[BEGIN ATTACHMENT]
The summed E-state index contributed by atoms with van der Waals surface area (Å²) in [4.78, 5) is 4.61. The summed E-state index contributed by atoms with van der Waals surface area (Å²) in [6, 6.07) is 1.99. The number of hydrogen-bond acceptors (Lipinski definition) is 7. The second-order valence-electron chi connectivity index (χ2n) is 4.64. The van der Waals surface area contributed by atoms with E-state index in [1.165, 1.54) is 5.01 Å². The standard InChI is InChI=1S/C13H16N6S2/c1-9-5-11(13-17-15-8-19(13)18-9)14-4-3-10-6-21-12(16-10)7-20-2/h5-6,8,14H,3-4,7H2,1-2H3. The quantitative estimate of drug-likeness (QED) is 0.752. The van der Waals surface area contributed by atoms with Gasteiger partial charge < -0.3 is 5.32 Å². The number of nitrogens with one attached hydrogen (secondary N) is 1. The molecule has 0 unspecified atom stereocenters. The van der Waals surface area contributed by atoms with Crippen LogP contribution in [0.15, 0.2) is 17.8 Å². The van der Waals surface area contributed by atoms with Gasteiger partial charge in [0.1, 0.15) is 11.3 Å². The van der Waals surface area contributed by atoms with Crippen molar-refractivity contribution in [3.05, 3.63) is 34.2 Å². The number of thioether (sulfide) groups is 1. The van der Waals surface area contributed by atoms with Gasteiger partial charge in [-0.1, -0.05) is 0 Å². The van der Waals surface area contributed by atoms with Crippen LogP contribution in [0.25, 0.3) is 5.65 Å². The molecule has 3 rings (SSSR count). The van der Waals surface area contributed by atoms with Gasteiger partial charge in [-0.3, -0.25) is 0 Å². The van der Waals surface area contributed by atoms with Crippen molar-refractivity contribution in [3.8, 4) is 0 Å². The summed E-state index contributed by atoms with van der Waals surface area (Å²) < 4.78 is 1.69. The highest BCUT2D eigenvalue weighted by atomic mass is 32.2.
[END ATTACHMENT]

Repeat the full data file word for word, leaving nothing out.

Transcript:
The summed E-state index contributed by atoms with van der Waals surface area (Å²) in [4.78, 5) is 4.61. The summed E-state index contributed by atoms with van der Waals surface area (Å²) in [6, 6.07) is 1.99. The number of hydrogen-bond acceptors (Lipinski definition) is 7. The second-order valence-electron chi connectivity index (χ2n) is 4.64. The van der Waals surface area contributed by atoms with E-state index in [1.165, 1.54) is 5.01 Å². The standard InChI is InChI=1S/C13H16N6S2/c1-9-5-11(13-17-15-8-19(13)18-9)14-4-3-10-6-21-12(16-10)7-20-2/h5-6,8,14H,3-4,7H2,1-2H3. The quantitative estimate of drug-likeness (QED) is 0.752. The van der Waals surface area contributed by atoms with Gasteiger partial charge < -0.3 is 5.32 Å². The number of nitrogens with one attached hydrogen (secondary N) is 1. The molecule has 0 unspecified atom stereocenters. The van der Waals surface area contributed by atoms with Crippen LogP contribution in [0.15, 0.2) is 17.8 Å². The van der Waals surface area contributed by atoms with Gasteiger partial charge in [0.1, 0.15) is 11.3 Å². The van der Waals surface area contributed by atoms with Crippen molar-refractivity contribution in [3.05, 3.63) is 34.2 Å². The number of thioether (sulfide) groups is 1. The van der Waals surface area contributed by atoms with Gasteiger partial charge in [-0.1, -0.05) is 0 Å². The van der Waals surface area contributed by atoms with Crippen LogP contribution in [0.25, 0.3) is 5.65 Å². The molecule has 3 rings (SSSR count). The van der Waals surface area contributed by atoms with Gasteiger partial charge in [-0.3, -0.25) is 0 Å². The van der Waals surface area contributed by atoms with Crippen molar-refractivity contribution in [3.8, 4) is 0 Å². The summed E-state index contributed by atoms with van der Waals surface area (Å²) < 4.78 is 1.69. The highest BCUT2D eigenvalue weighted by atomic mass is 32.2.